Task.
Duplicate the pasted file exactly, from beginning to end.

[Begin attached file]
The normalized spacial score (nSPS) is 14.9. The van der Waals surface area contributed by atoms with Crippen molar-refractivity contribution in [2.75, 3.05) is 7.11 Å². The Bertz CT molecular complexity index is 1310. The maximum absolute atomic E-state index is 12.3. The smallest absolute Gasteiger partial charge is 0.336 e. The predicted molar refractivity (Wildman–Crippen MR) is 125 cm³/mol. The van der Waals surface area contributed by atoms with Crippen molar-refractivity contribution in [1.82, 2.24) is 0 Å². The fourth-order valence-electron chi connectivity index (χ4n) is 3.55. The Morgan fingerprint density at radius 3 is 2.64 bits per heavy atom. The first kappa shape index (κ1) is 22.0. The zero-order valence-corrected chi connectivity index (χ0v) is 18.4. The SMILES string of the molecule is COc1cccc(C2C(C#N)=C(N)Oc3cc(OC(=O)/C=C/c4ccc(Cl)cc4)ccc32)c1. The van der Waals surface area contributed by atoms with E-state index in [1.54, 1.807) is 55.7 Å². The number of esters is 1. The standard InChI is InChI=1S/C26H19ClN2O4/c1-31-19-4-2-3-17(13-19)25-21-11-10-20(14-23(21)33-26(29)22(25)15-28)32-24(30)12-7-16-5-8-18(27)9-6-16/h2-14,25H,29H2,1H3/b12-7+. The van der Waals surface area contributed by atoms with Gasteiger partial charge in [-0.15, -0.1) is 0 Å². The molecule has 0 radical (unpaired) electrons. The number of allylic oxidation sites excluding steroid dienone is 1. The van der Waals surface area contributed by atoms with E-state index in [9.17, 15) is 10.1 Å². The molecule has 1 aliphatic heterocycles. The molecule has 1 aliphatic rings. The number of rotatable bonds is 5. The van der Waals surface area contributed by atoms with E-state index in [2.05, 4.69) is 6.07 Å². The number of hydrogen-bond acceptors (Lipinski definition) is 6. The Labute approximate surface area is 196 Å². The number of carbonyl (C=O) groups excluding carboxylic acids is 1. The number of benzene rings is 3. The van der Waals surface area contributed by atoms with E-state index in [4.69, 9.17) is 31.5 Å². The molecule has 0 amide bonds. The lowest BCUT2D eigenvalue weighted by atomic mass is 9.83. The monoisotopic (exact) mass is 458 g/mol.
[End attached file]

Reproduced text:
The normalized spacial score (nSPS) is 14.9. The van der Waals surface area contributed by atoms with Crippen molar-refractivity contribution in [2.75, 3.05) is 7.11 Å². The Bertz CT molecular complexity index is 1310. The maximum absolute atomic E-state index is 12.3. The smallest absolute Gasteiger partial charge is 0.336 e. The predicted molar refractivity (Wildman–Crippen MR) is 125 cm³/mol. The van der Waals surface area contributed by atoms with Crippen molar-refractivity contribution in [1.82, 2.24) is 0 Å². The fourth-order valence-electron chi connectivity index (χ4n) is 3.55. The Morgan fingerprint density at radius 3 is 2.64 bits per heavy atom. The first kappa shape index (κ1) is 22.0. The zero-order valence-corrected chi connectivity index (χ0v) is 18.4. The SMILES string of the molecule is COc1cccc(C2C(C#N)=C(N)Oc3cc(OC(=O)/C=C/c4ccc(Cl)cc4)ccc32)c1. The van der Waals surface area contributed by atoms with E-state index in [1.54, 1.807) is 55.7 Å². The number of esters is 1. The standard InChI is InChI=1S/C26H19ClN2O4/c1-31-19-4-2-3-17(13-19)25-21-11-10-20(14-23(21)33-26(29)22(25)15-28)32-24(30)12-7-16-5-8-18(27)9-6-16/h2-14,25H,29H2,1H3/b12-7+. The van der Waals surface area contributed by atoms with Gasteiger partial charge in [-0.15, -0.1) is 0 Å². The molecule has 0 radical (unpaired) electrons. The number of allylic oxidation sites excluding steroid dienone is 1. The van der Waals surface area contributed by atoms with E-state index in [9.17, 15) is 10.1 Å². The molecule has 1 aliphatic heterocycles. The molecule has 1 aliphatic rings. The number of rotatable bonds is 5. The van der Waals surface area contributed by atoms with E-state index in [2.05, 4.69) is 6.07 Å². The number of hydrogen-bond acceptors (Lipinski definition) is 6. The Labute approximate surface area is 196 Å². The number of carbonyl (C=O) groups excluding carboxylic acids is 1. The number of benzene rings is 3. The van der Waals surface area contributed by atoms with E-state index in [4.69, 9.17) is 31.5 Å². The molecule has 0 amide bonds. The lowest BCUT2D eigenvalue weighted by atomic mass is 9.83. The monoisotopic (exact) mass is 458 g/mol.